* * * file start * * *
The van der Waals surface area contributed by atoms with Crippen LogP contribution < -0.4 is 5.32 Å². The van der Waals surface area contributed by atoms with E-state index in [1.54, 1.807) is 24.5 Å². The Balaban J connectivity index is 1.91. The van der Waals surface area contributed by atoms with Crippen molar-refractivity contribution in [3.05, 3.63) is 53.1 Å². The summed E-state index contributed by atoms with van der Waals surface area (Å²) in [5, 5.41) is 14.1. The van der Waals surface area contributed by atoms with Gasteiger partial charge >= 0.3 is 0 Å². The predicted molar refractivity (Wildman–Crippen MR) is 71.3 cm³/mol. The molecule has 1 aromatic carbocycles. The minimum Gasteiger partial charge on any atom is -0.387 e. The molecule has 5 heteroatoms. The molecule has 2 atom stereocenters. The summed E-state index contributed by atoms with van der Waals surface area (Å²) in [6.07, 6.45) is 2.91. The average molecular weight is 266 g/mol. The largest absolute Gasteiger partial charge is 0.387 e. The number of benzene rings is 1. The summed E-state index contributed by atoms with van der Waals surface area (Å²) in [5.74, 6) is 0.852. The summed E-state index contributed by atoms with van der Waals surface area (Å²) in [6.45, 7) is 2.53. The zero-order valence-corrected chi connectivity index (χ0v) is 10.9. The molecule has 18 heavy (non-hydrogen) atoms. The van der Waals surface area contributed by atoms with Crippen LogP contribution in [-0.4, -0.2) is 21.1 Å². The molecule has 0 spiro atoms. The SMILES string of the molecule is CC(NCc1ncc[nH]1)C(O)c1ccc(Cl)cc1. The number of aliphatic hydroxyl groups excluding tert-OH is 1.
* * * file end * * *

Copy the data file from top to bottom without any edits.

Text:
The van der Waals surface area contributed by atoms with Crippen LogP contribution < -0.4 is 5.32 Å². The van der Waals surface area contributed by atoms with E-state index in [1.54, 1.807) is 24.5 Å². The Balaban J connectivity index is 1.91. The van der Waals surface area contributed by atoms with Crippen molar-refractivity contribution in [3.05, 3.63) is 53.1 Å². The summed E-state index contributed by atoms with van der Waals surface area (Å²) in [5, 5.41) is 14.1. The van der Waals surface area contributed by atoms with Gasteiger partial charge >= 0.3 is 0 Å². The predicted molar refractivity (Wildman–Crippen MR) is 71.3 cm³/mol. The molecule has 1 aromatic carbocycles. The minimum Gasteiger partial charge on any atom is -0.387 e. The molecule has 5 heteroatoms. The molecule has 2 atom stereocenters. The summed E-state index contributed by atoms with van der Waals surface area (Å²) in [6.07, 6.45) is 2.91. The average molecular weight is 266 g/mol. The largest absolute Gasteiger partial charge is 0.387 e. The number of benzene rings is 1. The summed E-state index contributed by atoms with van der Waals surface area (Å²) in [5.74, 6) is 0.852. The summed E-state index contributed by atoms with van der Waals surface area (Å²) in [6.45, 7) is 2.53. The zero-order valence-corrected chi connectivity index (χ0v) is 10.9. The molecule has 18 heavy (non-hydrogen) atoms. The van der Waals surface area contributed by atoms with Crippen LogP contribution in [-0.4, -0.2) is 21.1 Å². The molecule has 0 spiro atoms. The SMILES string of the molecule is CC(NCc1ncc[nH]1)C(O)c1ccc(Cl)cc1. The number of aliphatic hydroxyl groups excluding tert-OH is 1.